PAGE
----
Using solid-state storage in virtual environments can provide a performance boost for organizations that deploy a large number of virtual machines (VMs) and host servers, run I/O-intensive applications on VMs, require random access to data and install a virtual desktop infrastructure (VDI).
In the following podcast interview, George Crump, lead analyst and founder of Storage Switzerland, an analyst firm that focuses on storage, virtualization and cloud technology, offers up tips and advice on running virtual desktops and virtual machines on SSD.
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SearchVirtualStorage.com: Most companies use virtual servers, but not that many use solid-state storage with them. Do you think they should?
Crump: The answer is always it depends. But, in general, in a virtual environment, if you have any number of virtual machines and some physical hosts, the answer is going to typically be yes. The reason is that hard drives have trouble responding to random access, and solid-state happens to be very good at random access because there’s nothing that has to move or rotate. So, the more virtual machines you have and the more hosts you have, the more likely it is that you’re going to benefit, in some cases significantly, from having solid-state storage.
SearchVirtualStorage.com: Is there some threshold number of virtual machines at which end users should consider using solid-state storage? Or, is the decision related more to server workloads, applications and use cases?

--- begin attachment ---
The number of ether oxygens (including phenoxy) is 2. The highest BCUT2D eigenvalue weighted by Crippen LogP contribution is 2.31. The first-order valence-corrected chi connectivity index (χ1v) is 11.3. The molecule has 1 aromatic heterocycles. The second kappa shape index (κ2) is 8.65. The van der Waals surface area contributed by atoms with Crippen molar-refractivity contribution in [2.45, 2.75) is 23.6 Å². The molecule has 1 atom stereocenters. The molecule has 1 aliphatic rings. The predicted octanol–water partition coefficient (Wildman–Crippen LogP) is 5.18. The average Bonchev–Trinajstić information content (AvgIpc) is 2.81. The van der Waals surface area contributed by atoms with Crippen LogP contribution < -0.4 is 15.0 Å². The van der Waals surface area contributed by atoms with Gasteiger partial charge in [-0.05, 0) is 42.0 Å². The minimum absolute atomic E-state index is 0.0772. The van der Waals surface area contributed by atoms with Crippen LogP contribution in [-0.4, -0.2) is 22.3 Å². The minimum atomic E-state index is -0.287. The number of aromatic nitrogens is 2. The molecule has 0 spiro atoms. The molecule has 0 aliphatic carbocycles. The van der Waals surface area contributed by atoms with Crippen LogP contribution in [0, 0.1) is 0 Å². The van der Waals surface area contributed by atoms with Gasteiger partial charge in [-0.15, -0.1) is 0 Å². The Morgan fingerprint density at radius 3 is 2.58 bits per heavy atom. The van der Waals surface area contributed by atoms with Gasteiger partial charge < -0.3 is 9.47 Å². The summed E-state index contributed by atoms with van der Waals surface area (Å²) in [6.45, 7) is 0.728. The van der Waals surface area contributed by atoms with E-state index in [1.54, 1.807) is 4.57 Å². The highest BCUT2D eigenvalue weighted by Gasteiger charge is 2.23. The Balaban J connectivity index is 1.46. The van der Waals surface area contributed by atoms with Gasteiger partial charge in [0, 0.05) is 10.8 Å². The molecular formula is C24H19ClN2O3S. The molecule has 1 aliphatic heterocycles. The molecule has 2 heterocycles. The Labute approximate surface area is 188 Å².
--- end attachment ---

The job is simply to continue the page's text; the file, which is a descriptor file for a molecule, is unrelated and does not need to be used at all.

Crump: I wish there was. The truth is it’s really tied more to the workload, application and use case scenario. Clearly, there is a correlation between the number of virtual machines that you have on a physical host and the number of physical hosts. But really what’s going to probably drive it more is the type of applications. For example, if you’ve virtualized a bunch of servers that really don’t have much disk I/O needs, then probably solid-state disk doesn’t make sense. But, if you’ve virtualized databases and even file servers and things like that, then you’d probably get to needing solid-state sooner than the other guy would.
SearchVirtualStorage.com: There are many types of solid-state storage. There are PCIe cards in servers, solid-state drives in storage arrays, all-flash appliances and even others. Which options are most advantageous with [when running virtual machines on SSD]?
Crump: That’s probably the hardest question to answer because there is an almost overwhelming number of choices nowadays. Probably the best answer is if you have an environment where there’s one particular host or maybe a handful of particular hosts that have a performance problem, something server-side like PCIe or even internal solid-state drive can be beneficial. Another area where server-side SSD could be beneficial is just in managing virtual memory swap space, so you don’t have to buy as much RAM in that particular server. [With] the more shared use case, where we’re putting solid-state drive in storage arrays or even the all-flash type of arrays, those pay benefits in the fact that the use can be amortized across many, many hosts. And so, I think what most enterprises will end up with eventually is a combination of everything, where you’ll have some solid-state storage in the host, and then you’ll have solid-state storage either augmenting hard disk or even maybe only solid-state storage in the shared configuration.